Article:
How to nurture inner silence

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Abbot Christopher V12

Image: Abbot Christopher takes part in an assembly of Catholic school students at St. Mary’s College in Twickenham, near London, in September 2010

SILENCE IS OFTEN CONSIDERED AWKWARD: Witness the embarrassed silence of people at a party not sure what to say next, or of a group of strangers stuck in an elevator. These awkward silences disturb us. On the other hand there is a silence that consoles us: the silence of a sleeping child, the stillness of mountains, or the tranquility of a church.

Stop the noises in your head
The challenge for people today is to find positive silence in the city, the setting in which most people now live. Perhaps the biggest challenge, however, is to help people find positive silence inside themselves. In the quest for sanctuary people often find the biggest obstacles are inside themselves. These obstacles are of different kinds and at different levels, but the first one that people most commonly encounter is what we can call “noises inside my head.” That is not the “voices inside my head” of a delirious or insane person; it is the simpler phenomenon of thoughts racing in all directions at once.

At Worth [Abbey, in West Sussex, south of London] we have many people who come on retreat for the first time, and we invite them to spend some time in silence. At one level that is what they crave and why they have come. So they are often shocked to discover that no sooner have they removed the daily routine, set aside the television, and found a place of silence than their head fills up with trivial thoughts: “I wonder what’s for supper.” “I need to book an appointment with the dentist.” “I need to write to my cousin.” People discover, to their shame and embarrassment, that the busyness of life has got right inside their heads and they can’t get it out. To empty our heads of all thoughts, words, and images is almost impossible; yet somehow these distressing internal noises need to become gentle internal sounds.

Build a background of silence
To help us address the challenge of the “noises in my head,” I want to look at how we try to avoid silence and then at how we can choose to build times of silence into our lives. The five men in [the BBC TV program] The Monastery found silence the hardest aspect of the monastic life to handle and, in some ways, they never really came to grips with it. In the monastic tradition there is a basic background of silence: Where people today commonly have background music, monks have background silence.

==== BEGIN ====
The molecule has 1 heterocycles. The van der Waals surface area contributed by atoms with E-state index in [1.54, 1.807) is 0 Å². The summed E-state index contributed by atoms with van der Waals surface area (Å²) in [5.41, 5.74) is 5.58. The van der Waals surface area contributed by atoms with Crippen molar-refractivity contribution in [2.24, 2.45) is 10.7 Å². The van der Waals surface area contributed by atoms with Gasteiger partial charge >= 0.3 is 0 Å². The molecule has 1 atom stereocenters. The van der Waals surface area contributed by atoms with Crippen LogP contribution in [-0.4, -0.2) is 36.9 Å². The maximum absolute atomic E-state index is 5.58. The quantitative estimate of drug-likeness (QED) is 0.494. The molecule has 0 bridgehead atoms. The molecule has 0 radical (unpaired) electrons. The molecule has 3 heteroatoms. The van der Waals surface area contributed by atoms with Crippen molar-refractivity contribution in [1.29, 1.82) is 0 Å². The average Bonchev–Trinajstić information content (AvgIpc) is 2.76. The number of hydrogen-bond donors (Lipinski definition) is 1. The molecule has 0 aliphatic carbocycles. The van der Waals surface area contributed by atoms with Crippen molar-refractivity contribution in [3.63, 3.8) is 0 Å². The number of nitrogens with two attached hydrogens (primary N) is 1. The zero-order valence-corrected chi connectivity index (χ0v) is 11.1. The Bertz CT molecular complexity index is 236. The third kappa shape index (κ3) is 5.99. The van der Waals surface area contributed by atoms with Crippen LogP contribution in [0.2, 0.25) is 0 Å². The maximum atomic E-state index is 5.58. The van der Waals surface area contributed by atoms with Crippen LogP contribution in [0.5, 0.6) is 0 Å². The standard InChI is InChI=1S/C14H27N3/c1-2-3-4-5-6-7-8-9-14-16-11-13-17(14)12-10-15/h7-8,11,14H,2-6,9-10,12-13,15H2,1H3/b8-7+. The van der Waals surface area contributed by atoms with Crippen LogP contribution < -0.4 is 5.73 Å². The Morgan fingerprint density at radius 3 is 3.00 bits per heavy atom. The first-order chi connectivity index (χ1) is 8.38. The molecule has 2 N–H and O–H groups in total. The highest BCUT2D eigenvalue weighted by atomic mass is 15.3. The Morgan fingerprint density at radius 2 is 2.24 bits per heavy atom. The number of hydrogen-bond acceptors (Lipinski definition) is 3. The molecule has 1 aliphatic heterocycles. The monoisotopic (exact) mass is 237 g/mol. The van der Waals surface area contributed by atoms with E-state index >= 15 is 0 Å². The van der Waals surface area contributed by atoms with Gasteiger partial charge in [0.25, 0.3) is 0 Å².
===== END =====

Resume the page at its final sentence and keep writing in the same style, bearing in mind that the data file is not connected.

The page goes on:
Further steps toward silence

ONLINE This popular site offers a new meditation every day, which always includes a “Prayer Guide” with advice on how to be still in mind and body.

Silence and Honey Cakes: The Wisdom of the Desert by Archbishop Rowan Williams is a short introduction to monastic prayer, drawing heavily on the tradition of the desert fathers.

In some monasteries (Trappist ones, for example) the norm is that the silence is broken only in order to communicate during work or receive guests. In Benedictine monasteries we have special times of recreation and conversation while our work often involves pastoral activity such as teaching, running retreats, or parish work. All monasteries promote background silence: . . . the “Greater Silence” from about 9 p.m. until about 8 a.m. so that the nighttime silence is especially profound. The monastic routine involves not only this general background silence but also two periods of half an hour, morning and evening, set aside for meditation. 

This degree of physical silence is a great help in fostering inner silence; Saint Benedict knew this and it motivated his desire to create exterior silence. But this silence is not an end in itself; it is there to let inner silence grow in the monk so that the inner life might flourish. A gardening analogy may help here: If you have not been used to silence, the first things you notice when you enter into it are the distractions inside yourself—the weeds. Even when you pull them up and throw them away, they grow back again quickly and you wonder why you bothered. But you need to keep weeding in order to let the flowers grow. The flowers in this case are the words from God that can grow if you have cleared a space for them. The trouble is that the flowers grow more slowly than the weeds, and so we give up.